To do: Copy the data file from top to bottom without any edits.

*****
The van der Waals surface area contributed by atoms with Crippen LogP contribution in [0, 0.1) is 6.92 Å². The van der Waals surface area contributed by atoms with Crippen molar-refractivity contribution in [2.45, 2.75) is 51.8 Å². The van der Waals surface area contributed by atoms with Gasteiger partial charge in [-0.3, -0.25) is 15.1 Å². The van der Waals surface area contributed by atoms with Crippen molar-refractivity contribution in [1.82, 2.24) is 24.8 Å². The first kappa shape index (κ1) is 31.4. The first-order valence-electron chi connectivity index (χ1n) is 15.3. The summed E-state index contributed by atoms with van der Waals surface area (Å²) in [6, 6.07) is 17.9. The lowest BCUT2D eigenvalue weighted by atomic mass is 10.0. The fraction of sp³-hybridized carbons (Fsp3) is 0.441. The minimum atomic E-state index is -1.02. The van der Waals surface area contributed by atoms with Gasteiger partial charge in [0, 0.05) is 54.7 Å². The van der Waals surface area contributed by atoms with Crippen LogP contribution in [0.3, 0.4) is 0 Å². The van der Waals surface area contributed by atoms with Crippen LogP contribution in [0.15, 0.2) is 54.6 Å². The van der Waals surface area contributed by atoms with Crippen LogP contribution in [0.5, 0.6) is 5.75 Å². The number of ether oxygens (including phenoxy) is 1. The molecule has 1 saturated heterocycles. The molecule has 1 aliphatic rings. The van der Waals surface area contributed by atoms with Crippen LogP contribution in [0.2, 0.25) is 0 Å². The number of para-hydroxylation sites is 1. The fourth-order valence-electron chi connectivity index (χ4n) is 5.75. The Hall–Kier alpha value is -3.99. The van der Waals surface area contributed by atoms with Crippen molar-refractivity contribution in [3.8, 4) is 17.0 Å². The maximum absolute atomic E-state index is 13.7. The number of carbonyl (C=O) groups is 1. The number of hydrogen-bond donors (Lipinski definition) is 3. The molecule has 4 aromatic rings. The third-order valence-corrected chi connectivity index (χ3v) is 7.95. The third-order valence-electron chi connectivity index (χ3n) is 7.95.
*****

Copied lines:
The van der Waals surface area contributed by atoms with Crippen LogP contribution in [0, 0.1) is 6.92 Å². The van der Waals surface area contributed by atoms with Crippen molar-refractivity contribution in [2.45, 2.75) is 51.8 Å². The van der Waals surface area contributed by atoms with Gasteiger partial charge in [-0.3, -0.25) is 15.1 Å². The van der Waals surface area contributed by atoms with Crippen molar-refractivity contribution in [1.82, 2.24) is 24.8 Å². The first kappa shape index (κ1) is 31.4. The first-order valence-electron chi connectivity index (χ1n) is 15.3. The summed E-state index contributed by atoms with van der Waals surface area (Å²) in [6, 6.07) is 17.9. The lowest BCUT2D eigenvalue weighted by atomic mass is 10.0. The fraction of sp³-hybridized carbons (Fsp3) is 0.441. The minimum atomic E-state index is -1.02. The van der Waals surface area contributed by atoms with Gasteiger partial charge in [0, 0.05) is 54.7 Å². The van der Waals surface area contributed by atoms with Crippen LogP contribution in [0.3, 0.4) is 0 Å². The van der Waals surface area contributed by atoms with Crippen LogP contribution in [0.15, 0.2) is 54.6 Å². The van der Waals surface area contributed by atoms with Crippen LogP contribution in [0.5, 0.6) is 5.75 Å². The number of ether oxygens (including phenoxy) is 1. The molecule has 1 saturated heterocycles. The molecule has 1 aliphatic rings. The van der Waals surface area contributed by atoms with Crippen LogP contribution in [0.2, 0.25) is 0 Å². The number of para-hydroxylation sites is 1. The fourth-order valence-electron chi connectivity index (χ4n) is 5.75. The Hall–Kier alpha value is -3.99. The van der Waals surface area contributed by atoms with Crippen molar-refractivity contribution in [3.8, 4) is 17.0 Å². The maximum absolute atomic E-state index is 13.7. The number of carbonyl (C=O) groups is 1. The number of hydrogen-bond donors (Lipinski definition) is 3. The molecule has 4 aromatic rings. The third-order valence-corrected chi connectivity index (χ3v) is 7.95. The third-order valence-electron chi connectivity index (χ3n) is 7.95.